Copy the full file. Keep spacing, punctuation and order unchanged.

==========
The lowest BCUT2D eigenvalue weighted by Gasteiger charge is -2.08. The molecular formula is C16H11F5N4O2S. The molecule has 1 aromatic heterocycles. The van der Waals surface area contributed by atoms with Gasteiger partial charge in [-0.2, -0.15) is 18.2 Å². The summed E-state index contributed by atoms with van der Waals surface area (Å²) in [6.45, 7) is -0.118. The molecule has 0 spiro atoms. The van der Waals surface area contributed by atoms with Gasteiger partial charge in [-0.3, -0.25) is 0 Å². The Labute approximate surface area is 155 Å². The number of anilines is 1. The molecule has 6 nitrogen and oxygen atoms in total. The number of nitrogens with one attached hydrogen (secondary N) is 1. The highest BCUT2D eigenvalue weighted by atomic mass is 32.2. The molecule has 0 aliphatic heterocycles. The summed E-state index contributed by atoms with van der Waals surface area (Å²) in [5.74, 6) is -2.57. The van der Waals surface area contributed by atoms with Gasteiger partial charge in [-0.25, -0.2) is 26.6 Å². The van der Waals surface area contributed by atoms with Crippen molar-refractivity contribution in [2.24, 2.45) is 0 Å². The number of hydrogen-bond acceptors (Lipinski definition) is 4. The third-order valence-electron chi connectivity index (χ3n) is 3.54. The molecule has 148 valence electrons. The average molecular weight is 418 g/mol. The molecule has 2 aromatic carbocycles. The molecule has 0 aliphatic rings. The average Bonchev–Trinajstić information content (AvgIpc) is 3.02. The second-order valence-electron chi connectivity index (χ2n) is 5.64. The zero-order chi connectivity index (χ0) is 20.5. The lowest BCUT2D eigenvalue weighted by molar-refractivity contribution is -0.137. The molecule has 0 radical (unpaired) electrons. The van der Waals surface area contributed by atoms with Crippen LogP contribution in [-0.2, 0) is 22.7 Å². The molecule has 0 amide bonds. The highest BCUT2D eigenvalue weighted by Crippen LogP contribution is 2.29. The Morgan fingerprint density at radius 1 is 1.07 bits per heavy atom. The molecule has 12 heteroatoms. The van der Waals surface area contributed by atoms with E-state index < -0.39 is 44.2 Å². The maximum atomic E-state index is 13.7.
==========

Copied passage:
The lowest BCUT2D eigenvalue weighted by Gasteiger charge is -2.08. The molecular formula is C16H11F5N4O2S. The molecule has 1 aromatic heterocycles. The van der Waals surface area contributed by atoms with Gasteiger partial charge in [-0.2, -0.15) is 18.2 Å². The summed E-state index contributed by atoms with van der Waals surface area (Å²) in [6.45, 7) is -0.118. The molecule has 0 spiro atoms. The van der Waals surface area contributed by atoms with Gasteiger partial charge in [-0.3, -0.25) is 0 Å². The Labute approximate surface area is 155 Å². The number of anilines is 1. The molecule has 6 nitrogen and oxygen atoms in total. The number of nitrogens with one attached hydrogen (secondary N) is 1. The highest BCUT2D eigenvalue weighted by atomic mass is 32.2. The molecule has 0 aliphatic heterocycles. The summed E-state index contributed by atoms with van der Waals surface area (Å²) in [5.74, 6) is -2.57. The van der Waals surface area contributed by atoms with Gasteiger partial charge in [-0.25, -0.2) is 26.6 Å². The van der Waals surface area contributed by atoms with Crippen molar-refractivity contribution in [2.24, 2.45) is 0 Å². The number of hydrogen-bond acceptors (Lipinski definition) is 4. The third-order valence-electron chi connectivity index (χ3n) is 3.54. The molecule has 148 valence electrons. The average molecular weight is 418 g/mol. The molecule has 2 aromatic carbocycles. The molecule has 0 aliphatic rings. The average Bonchev–Trinajstić information content (AvgIpc) is 3.02. The second-order valence-electron chi connectivity index (χ2n) is 5.64. The zero-order chi connectivity index (χ0) is 20.5. The lowest BCUT2D eigenvalue weighted by molar-refractivity contribution is -0.137. The molecule has 0 radical (unpaired) electrons. The van der Waals surface area contributed by atoms with Crippen LogP contribution in [-0.2, 0) is 22.7 Å². The molecule has 0 amide bonds. The highest BCUT2D eigenvalue weighted by Crippen LogP contribution is 2.29. The Morgan fingerprint density at radius 1 is 1.07 bits per heavy atom. The molecule has 12 heteroatoms. The van der Waals surface area contributed by atoms with E-state index < -0.39 is 44.2 Å². The maximum atomic E-state index is 13.7.